ArticlePDF AvailableLiterature Review

Microneedling: A Review and Practical Guide

Authors:
  • Washington Institute of Dermatologic Laser Surgery
  • McDaniel Institute of Anti-Aging Research

Abstract and Figures

Background: Microneedling is a relatively new treatment option in dermatology and has been touted for a broad range of applications including skin rejuvenation, acne scarring, rhytides, surgical scars, dyschromia, melasma, enlarged pores, and transdermal drug delivery. The significant increase in minimally invasive procedures that has been reported over the past several years suggest that microneedling may occupy a specific niche for patients who desire measurable clinical results from treatments with little to no recovery. Objective: To review the published medical literature relating to microneedling in dermatology and provide a practical guide for its use in clinical practice. Materials and methods: A thorough literature search of microneedling in dermatology using PubMed was conducted, and all references pertaining to skin scarring and rejuvenation were reviewed. Based on the information presented in these publications and the authors' clinical experience, a microneedling technique is outlined for clinical practice. Pretreatment recommendations, intraoperative technique and treatment end points, and postoperative considerations are outlined. Results: Microneedling produces substantial clinical improvement of scars, striae, and rhytides with expedient recovery and limited side effects. Controlled dermal wounding and stimulation of the wound healing cascade enhances collagen production and is likely responsible for the clinical results obtained. Conclusion: Microneedling is a safe, minimally invasive, and effective esthetic treatment for several different dermatologic conditions including acne and other scars, rhytides, and striae. Given its expedient post-treatment recovery, limited side effect profile, and significant clinical results, microneedling is a valuable alternative to more invasive procedures such as laser skin resurfacing and deep chemical peeling.
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Microneedling: A Review and Practical Guide
Tina S. Alster, MD* and Paul M. Graham, DO
BACKGROUND Microneedling is a relatively new treatment option in dermatology and has been touted for
a broad range of applications including skin rejuvenation, acne scarring, rhytides, surgical scars, dyschromia,
melasma, enlarged pores, and transdermal drug delivery. The significant increase in minimally invasive pro-
cedures that has been reported over the past several years suggest that microneedling may occupy a specific
niche for patients who desire measurable clinical results from treatments with little to no recovery.
OBJECTIVE To review the published medical literature relating to microneedling in dermatology and provide
a practical guide for its use in clinical practice.
MATERIALS AND METHODS A thorough literature search of microneedling in dermatology using PubMed
was conducted, and all references pertaining to skin scarring and rejuvenation were reviewed. Based on the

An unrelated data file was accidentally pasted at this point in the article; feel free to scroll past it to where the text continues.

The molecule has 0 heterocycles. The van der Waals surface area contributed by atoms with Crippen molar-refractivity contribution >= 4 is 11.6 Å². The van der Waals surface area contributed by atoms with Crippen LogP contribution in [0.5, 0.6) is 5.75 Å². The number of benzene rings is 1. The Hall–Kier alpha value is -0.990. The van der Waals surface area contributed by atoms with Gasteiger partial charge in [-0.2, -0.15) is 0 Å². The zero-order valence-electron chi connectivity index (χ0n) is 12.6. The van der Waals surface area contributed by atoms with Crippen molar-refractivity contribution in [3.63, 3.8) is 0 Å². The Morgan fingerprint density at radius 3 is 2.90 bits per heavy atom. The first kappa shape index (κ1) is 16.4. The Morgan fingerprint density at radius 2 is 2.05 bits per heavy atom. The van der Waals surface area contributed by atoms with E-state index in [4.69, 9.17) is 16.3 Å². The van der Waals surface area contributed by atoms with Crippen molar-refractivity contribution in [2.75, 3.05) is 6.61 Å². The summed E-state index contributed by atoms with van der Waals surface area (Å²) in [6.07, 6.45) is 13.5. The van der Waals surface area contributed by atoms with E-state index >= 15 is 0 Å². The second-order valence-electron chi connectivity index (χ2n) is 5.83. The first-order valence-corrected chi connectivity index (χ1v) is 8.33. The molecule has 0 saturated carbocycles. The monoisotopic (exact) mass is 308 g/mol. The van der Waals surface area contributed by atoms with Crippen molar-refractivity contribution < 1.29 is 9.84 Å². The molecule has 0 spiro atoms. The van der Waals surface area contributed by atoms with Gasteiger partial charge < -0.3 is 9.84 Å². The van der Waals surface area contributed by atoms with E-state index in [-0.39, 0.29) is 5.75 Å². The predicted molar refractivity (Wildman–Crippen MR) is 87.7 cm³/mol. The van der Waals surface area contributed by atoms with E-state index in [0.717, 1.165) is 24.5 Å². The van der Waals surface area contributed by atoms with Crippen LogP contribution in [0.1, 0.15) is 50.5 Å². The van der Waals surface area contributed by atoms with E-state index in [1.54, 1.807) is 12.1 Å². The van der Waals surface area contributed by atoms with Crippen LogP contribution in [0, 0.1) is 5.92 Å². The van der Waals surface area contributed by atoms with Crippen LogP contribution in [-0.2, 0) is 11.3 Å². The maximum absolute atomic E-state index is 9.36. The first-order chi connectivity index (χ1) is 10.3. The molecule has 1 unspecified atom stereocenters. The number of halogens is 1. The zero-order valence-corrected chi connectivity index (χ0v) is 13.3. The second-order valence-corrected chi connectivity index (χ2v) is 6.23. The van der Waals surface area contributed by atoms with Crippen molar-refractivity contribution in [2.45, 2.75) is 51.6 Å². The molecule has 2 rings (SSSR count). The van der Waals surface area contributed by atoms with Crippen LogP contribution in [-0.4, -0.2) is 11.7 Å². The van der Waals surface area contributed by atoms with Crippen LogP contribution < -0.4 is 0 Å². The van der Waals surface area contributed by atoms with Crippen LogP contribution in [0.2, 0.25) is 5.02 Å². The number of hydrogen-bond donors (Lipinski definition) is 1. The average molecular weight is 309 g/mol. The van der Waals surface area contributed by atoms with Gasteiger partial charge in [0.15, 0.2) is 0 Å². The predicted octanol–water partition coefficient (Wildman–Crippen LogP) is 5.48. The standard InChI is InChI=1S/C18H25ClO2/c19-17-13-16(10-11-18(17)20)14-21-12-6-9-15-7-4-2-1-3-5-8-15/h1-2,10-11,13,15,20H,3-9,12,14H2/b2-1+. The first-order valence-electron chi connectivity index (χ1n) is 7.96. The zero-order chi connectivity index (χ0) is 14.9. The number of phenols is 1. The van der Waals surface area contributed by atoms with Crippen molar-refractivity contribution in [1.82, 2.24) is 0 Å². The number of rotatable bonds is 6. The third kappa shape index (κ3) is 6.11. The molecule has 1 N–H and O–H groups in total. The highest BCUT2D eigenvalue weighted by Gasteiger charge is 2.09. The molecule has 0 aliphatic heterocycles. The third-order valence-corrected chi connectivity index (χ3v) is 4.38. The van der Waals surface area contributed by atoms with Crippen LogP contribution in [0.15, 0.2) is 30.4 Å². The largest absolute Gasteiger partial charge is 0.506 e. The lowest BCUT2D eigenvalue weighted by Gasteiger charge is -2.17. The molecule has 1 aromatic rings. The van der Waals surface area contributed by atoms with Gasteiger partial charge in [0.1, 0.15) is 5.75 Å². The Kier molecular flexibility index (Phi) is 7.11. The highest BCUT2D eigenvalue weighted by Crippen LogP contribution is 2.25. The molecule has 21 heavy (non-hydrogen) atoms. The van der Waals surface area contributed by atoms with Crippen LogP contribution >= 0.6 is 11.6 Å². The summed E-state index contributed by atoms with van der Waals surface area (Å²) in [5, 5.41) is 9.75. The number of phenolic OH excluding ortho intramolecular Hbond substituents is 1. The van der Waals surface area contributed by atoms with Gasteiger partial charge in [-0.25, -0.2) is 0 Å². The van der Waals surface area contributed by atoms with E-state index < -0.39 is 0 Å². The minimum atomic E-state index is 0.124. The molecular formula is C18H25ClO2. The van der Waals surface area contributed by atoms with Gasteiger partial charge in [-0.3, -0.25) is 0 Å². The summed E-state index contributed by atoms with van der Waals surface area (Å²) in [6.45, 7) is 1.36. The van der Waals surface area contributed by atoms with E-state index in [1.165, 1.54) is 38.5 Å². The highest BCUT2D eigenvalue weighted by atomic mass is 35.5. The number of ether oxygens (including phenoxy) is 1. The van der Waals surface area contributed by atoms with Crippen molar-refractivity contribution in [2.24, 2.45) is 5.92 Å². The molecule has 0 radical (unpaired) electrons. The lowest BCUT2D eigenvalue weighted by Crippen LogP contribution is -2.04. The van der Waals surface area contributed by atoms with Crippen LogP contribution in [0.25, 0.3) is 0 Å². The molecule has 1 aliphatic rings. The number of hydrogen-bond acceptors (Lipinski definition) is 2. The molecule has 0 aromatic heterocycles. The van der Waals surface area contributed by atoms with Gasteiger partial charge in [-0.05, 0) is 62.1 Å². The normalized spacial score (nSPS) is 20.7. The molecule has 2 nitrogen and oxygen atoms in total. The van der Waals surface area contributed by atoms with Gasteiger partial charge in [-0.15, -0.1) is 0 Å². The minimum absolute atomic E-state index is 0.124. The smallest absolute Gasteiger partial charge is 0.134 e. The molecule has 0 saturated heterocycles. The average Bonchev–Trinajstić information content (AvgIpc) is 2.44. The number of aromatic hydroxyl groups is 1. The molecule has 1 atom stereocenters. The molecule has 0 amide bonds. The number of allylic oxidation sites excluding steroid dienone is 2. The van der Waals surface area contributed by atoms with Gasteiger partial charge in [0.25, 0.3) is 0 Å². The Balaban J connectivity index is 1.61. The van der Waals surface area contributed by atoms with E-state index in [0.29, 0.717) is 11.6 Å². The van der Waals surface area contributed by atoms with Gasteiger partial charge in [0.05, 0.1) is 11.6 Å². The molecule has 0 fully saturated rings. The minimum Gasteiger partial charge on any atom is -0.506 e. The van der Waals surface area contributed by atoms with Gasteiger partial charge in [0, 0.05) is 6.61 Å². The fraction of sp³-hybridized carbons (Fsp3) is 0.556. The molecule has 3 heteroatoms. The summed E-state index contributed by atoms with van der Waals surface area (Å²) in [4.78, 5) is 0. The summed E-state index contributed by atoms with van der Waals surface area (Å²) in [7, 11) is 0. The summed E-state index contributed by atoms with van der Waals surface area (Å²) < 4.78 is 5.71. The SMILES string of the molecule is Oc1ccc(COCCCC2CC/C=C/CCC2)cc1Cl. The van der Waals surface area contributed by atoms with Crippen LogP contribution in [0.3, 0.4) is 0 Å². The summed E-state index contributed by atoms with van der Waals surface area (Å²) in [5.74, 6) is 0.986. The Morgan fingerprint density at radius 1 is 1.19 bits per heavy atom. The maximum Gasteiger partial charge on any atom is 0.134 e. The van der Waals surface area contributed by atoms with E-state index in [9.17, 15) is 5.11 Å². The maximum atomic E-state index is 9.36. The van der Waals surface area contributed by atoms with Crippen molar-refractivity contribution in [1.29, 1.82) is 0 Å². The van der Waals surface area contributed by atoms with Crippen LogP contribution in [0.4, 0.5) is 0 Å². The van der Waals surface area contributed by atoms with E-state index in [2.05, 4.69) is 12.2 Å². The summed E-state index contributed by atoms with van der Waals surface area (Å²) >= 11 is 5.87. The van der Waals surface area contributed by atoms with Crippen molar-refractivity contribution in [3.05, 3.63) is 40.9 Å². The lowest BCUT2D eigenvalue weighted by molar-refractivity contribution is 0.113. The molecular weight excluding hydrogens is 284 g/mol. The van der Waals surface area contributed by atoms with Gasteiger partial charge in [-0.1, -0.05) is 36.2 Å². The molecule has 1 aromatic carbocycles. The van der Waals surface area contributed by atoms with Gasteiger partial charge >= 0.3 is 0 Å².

information presented in these publications and the authors’ clinical experience, a microneedling technique is
outlined for clinical practice. Pretreatment recommendations, intraoperative technique and treatment end
points, and postoperative considerations are outlined.
RESULTS Microneedling produces substantial clinical improvement of scars, striae, and rhytides with
expedient recovery and limited side effects. Controlled dermal wounding and stimulation of the wound healing
cascade enhances collagen production and is likely responsible for the clinical results obtained.
CONCLUSION Microneedling is a safe, minimally invasive, and effective esthetic treatment for several dif-
ferent dermatologic conditions including acne and other scars, rhytides, and striae. Given its expedient post-
treatment recovery, limited side effect profile, and significant clinical results, microneedling is a valuable
alternative to more invasive procedures such as laser skin resurfacing and deep chemical peeling.
The authors have indicated no significant interest with commercial supporters.
Microneedling, also known as percutaneous
collagen induction therapy, is a relatively new
treatment option in dermatology. Although laser skin
resurfacing has long been considered the treatment of
choice for photoaged and scarred skin,
1
microneedling
has recently been touted for a broad range of
applications including skin rejuvenation, acne scarring,
rhytides, surgical scars, dyschromia, melasma, enlarged
pores, and transdermal drug delivery. The reported high
efcacy, safety, and minimal post-treatment recovery
rates associated with microneedling have increased
patient satisfaction and clinician awareness of this
popular procedure. According to the American Society
of Plastic Surgery, minimally invasive, nonsurgical
procedures accounted for approximately 89% of all
cosmetic procedures conducted in 2015.
2
This signicant
increase in minimally invasive procedures suggests that
microneedling may occupy a specic niche for patients
who desire treatments with little to no recovery, while
still attaining measurable results. Microneedling has
become an integral part of the daily treatment algorithm
and has greatly changed the approach to the correction
of facial rhytides and acne scarring. This article aims to
outline the available published literature on the subject
and provide a practical guide for practitioners who are
interested in offering this highly effective and safe
cosmetic procedure to their patients.
Background and Mechanism of Action
In 1994, Orentreich and Orentreich rst described the